We consist of 9 heirs and two of the heirs are decease. we all have agreed to give the two decease portions to other individuals. Even though we all have agreed I would still like to make it legal and binding so no one changes their mind at the la...

    Carol’s Answer

    If this is a testate estate (subject to a will) the will is the arbiter of what happens should any heirs not survive the testator. If intestate, the share of the deceased heirs goes to their respective estates, so, the answer is "no" - you may not. It is not yours to give. Additionally, if there are 9 heirs, you MUST have an attorney to file the probate proceeding - it's FL law! Your probate attorney will be able to advise you as to your rights and responsibilities. Bottom line, unless the will directs, you cannot give away money that is earmarked for someone else. Hire an attorney who can get the estate properly probated for you.

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  • Is there anything I can do?

    I am 20. i have a 31 year old brother. My mother passed on august 31, 2013. She had a lawsuit against a store for personal injury before her death but the case did not settle until after she passed. My mother never married. The lawyer handling her...

    Carol’s Answer

    A probate will have to be opened or re-opened to receive the funds. If the lawyer is not responding, you should send him a certified letter asking where the funds have been placed (most likely, in the court register). If he STILL does not respond, make a formal complaint, forwarding the letter in the complaint, to the WV Bar Association.

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  • Can a will be executed by a stroke patient in rehab that was prepared by legal zoom prior to stroke?

    my cousin asked me to manage her estate and assist in preparing a will about 2 months ago which we did (paid by her and shipped to her) I had a Florida lawyer prepare a general POA as well. Since they were done separately the POA was executed firs...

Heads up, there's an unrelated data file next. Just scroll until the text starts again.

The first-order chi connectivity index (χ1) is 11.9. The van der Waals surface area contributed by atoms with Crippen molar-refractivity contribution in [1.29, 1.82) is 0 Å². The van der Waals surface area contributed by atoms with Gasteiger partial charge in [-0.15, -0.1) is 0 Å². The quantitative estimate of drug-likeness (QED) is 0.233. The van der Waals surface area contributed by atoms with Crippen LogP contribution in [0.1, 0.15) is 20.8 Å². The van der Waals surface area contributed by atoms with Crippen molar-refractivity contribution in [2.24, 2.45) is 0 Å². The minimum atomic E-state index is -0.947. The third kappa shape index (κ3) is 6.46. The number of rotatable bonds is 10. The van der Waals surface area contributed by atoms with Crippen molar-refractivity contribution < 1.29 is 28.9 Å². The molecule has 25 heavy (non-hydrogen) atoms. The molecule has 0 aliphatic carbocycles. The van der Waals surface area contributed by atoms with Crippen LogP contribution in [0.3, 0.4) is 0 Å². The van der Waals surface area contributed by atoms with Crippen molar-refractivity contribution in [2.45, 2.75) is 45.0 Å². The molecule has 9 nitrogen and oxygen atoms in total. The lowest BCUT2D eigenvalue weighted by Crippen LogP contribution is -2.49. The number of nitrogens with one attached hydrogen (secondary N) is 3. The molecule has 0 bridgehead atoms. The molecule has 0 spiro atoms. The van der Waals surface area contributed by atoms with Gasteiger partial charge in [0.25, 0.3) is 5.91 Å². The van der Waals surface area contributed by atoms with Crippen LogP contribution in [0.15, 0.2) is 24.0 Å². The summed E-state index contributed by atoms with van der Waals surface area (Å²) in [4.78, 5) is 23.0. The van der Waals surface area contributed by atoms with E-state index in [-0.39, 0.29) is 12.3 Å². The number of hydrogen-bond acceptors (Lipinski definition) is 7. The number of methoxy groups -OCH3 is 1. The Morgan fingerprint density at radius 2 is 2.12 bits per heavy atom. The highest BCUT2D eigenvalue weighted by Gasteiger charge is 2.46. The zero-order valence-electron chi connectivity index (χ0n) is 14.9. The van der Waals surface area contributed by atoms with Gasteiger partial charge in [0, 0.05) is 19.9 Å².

Carol’s Answer

    If she is mentally competent and understands completely what it is she is signing, there are provisions by which a notary can sign for her at her express direction. Make sure that the notary is aware of and follows the EXACT procedure to determine a) competency, and b) that the direction by your cousin is clearly that the notary sign the document to execute the same. Of course, all other formal requirements for execution of testamentary instruments will also have to be followed.

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  • How can I get around a difficult heir?

    I'm trying to probate my mother's estate and get named the PR. My brother (and mostly his wife) is making things very difficult. He refuses to sign anything for the case and the judge is requiring a consent form from my brother before he'll sign...

    Carol’s Answer

    Attorney Goldman hit it on the head. Your probate attorney can (and should) file the proper notices which then begin the clock running for your brother to object or comply. It sounds like you don't yet have an attorney? In FL, so long as there is more than one heir, an attorney must be used for the proceeding, even if it is a summary administration. I am not sure what assets will be lost, as all accounts should be frozen until the letters of administration are issued. Speak with your attorney about your concerns.